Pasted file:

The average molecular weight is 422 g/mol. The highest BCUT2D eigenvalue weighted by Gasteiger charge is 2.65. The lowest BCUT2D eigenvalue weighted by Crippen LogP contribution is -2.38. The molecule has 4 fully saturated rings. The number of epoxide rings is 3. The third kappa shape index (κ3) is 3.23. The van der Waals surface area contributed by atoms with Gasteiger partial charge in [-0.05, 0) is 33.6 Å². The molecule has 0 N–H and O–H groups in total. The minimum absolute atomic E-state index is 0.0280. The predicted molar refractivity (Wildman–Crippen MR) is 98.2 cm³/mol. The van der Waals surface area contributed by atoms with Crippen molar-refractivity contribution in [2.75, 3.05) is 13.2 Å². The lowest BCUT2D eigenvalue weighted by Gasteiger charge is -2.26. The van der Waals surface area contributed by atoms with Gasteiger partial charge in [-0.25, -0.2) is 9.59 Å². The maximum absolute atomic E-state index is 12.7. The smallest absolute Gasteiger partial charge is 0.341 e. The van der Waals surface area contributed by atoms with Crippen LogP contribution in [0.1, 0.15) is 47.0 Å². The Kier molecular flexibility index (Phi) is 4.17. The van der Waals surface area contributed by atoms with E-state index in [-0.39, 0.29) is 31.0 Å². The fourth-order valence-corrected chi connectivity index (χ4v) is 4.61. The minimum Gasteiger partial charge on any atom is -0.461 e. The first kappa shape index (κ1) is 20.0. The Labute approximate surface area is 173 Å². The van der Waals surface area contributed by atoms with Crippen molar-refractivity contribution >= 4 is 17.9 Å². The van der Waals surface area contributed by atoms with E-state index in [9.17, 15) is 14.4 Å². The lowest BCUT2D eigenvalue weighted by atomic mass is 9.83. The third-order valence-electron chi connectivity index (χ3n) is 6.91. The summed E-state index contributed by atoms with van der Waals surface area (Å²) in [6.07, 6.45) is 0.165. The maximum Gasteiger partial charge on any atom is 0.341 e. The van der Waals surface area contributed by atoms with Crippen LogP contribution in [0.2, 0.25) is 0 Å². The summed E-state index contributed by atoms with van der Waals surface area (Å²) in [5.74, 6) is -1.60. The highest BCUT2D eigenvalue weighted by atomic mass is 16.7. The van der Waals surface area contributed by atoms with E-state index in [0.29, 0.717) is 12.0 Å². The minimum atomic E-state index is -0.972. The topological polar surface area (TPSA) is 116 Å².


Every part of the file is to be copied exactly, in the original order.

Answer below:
The average molecular weight is 422 g/mol. The highest BCUT2D eigenvalue weighted by Gasteiger charge is 2.65. The lowest BCUT2D eigenvalue weighted by Crippen LogP contribution is -2.38. The molecule has 4 fully saturated rings. The number of epoxide rings is 3. The third kappa shape index (κ3) is 3.23. The van der Waals surface area contributed by atoms with Gasteiger partial charge in [-0.05, 0) is 33.6 Å². The molecule has 0 N–H and O–H groups in total. The minimum absolute atomic E-state index is 0.0280. The predicted molar refractivity (Wildman–Crippen MR) is 98.2 cm³/mol. The van der Waals surface area contributed by atoms with Crippen molar-refractivity contribution in [2.75, 3.05) is 13.2 Å². The lowest BCUT2D eigenvalue weighted by Gasteiger charge is -2.26. The van der Waals surface area contributed by atoms with Gasteiger partial charge in [-0.25, -0.2) is 9.59 Å². The maximum absolute atomic E-state index is 12.7. The smallest absolute Gasteiger partial charge is 0.341 e. The van der Waals surface area contributed by atoms with Crippen LogP contribution in [0.1, 0.15) is 47.0 Å². The Kier molecular flexibility index (Phi) is 4.17. The van der Waals surface area contributed by atoms with E-state index in [-0.39, 0.29) is 31.0 Å². The fourth-order valence-corrected chi connectivity index (χ4v) is 4.61. The minimum Gasteiger partial charge on any atom is -0.461 e. The first kappa shape index (κ1) is 20.0. The Labute approximate surface area is 173 Å². The van der Waals surface area contributed by atoms with Crippen molar-refractivity contribution >= 4 is 17.9 Å². The van der Waals surface area contributed by atoms with E-state index in [9.17, 15) is 14.4 Å². The lowest BCUT2D eigenvalue weighted by atomic mass is 9.83. The third-order valence-electron chi connectivity index (χ3n) is 6.91. The summed E-state index contributed by atoms with van der Waals surface area (Å²) in [6.07, 6.45) is 0.165. The maximum Gasteiger partial charge on any atom is 0.341 e. The van der Waals surface area contributed by atoms with Crippen LogP contribution in [0.2, 0.25) is 0 Å². The summed E-state index contributed by atoms with van der Waals surface area (Å²) in [5.74, 6) is -1.60. The highest BCUT2D eigenvalue weighted by atomic mass is 16.7. The van der Waals surface area contributed by atoms with E-state index in [0.29, 0.717) is 12.0 Å². The minimum atomic E-state index is -0.972. The topological polar surface area (TPSA) is 116 Å².